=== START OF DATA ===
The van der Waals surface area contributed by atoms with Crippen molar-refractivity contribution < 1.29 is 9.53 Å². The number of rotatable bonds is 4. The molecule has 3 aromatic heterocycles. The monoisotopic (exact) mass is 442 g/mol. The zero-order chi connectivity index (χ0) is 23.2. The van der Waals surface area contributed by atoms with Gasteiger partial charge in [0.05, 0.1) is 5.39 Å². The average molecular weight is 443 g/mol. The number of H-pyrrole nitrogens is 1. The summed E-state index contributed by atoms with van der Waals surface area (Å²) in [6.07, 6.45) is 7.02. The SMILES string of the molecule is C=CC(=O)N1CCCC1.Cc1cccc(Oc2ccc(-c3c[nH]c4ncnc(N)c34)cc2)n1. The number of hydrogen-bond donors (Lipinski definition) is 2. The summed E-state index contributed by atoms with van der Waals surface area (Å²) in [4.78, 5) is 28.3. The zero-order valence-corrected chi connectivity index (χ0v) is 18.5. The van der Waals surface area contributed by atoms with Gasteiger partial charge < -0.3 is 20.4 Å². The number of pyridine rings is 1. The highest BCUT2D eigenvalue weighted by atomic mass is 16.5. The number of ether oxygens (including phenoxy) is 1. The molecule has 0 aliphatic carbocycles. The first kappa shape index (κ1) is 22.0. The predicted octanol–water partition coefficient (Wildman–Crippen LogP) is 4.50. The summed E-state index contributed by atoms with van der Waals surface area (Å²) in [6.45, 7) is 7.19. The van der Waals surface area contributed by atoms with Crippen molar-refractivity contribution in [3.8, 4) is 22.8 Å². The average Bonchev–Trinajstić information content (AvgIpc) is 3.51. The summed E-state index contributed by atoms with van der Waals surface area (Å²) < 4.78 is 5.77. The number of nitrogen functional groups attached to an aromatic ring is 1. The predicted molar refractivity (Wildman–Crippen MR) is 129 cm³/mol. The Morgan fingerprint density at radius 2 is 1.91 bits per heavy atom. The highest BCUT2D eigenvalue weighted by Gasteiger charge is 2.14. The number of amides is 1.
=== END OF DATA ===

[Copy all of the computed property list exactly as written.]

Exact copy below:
The van der Waals surface area contributed by atoms with Crippen molar-refractivity contribution < 1.29 is 9.53 Å². The number of rotatable bonds is 4. The molecule has 3 aromatic heterocycles. The monoisotopic (exact) mass is 442 g/mol. The zero-order chi connectivity index (χ0) is 23.2. The van der Waals surface area contributed by atoms with Gasteiger partial charge in [0.05, 0.1) is 5.39 Å². The average molecular weight is 443 g/mol. The number of H-pyrrole nitrogens is 1. The summed E-state index contributed by atoms with van der Waals surface area (Å²) in [6.07, 6.45) is 7.02. The SMILES string of the molecule is C=CC(=O)N1CCCC1.Cc1cccc(Oc2ccc(-c3c[nH]c4ncnc(N)c34)cc2)n1. The number of hydrogen-bond donors (Lipinski definition) is 2. The summed E-state index contributed by atoms with van der Waals surface area (Å²) in [4.78, 5) is 28.3. The zero-order valence-corrected chi connectivity index (χ0v) is 18.5. The van der Waals surface area contributed by atoms with Gasteiger partial charge < -0.3 is 20.4 Å². The number of pyridine rings is 1. The highest BCUT2D eigenvalue weighted by atomic mass is 16.5. The number of ether oxygens (including phenoxy) is 1. The molecule has 0 aliphatic carbocycles. The first kappa shape index (κ1) is 22.0. The predicted octanol–water partition coefficient (Wildman–Crippen LogP) is 4.50. The summed E-state index contributed by atoms with van der Waals surface area (Å²) in [6.45, 7) is 7.19. The van der Waals surface area contributed by atoms with Crippen molar-refractivity contribution in [3.8, 4) is 22.8 Å². The average Bonchev–Trinajstić information content (AvgIpc) is 3.51. The summed E-state index contributed by atoms with van der Waals surface area (Å²) < 4.78 is 5.77. The number of nitrogen functional groups attached to an aromatic ring is 1. The predicted molar refractivity (Wildman–Crippen MR) is 129 cm³/mol. The Morgan fingerprint density at radius 2 is 1.91 bits per heavy atom. The highest BCUT2D eigenvalue weighted by Gasteiger charge is 2.14. The number of amides is 1.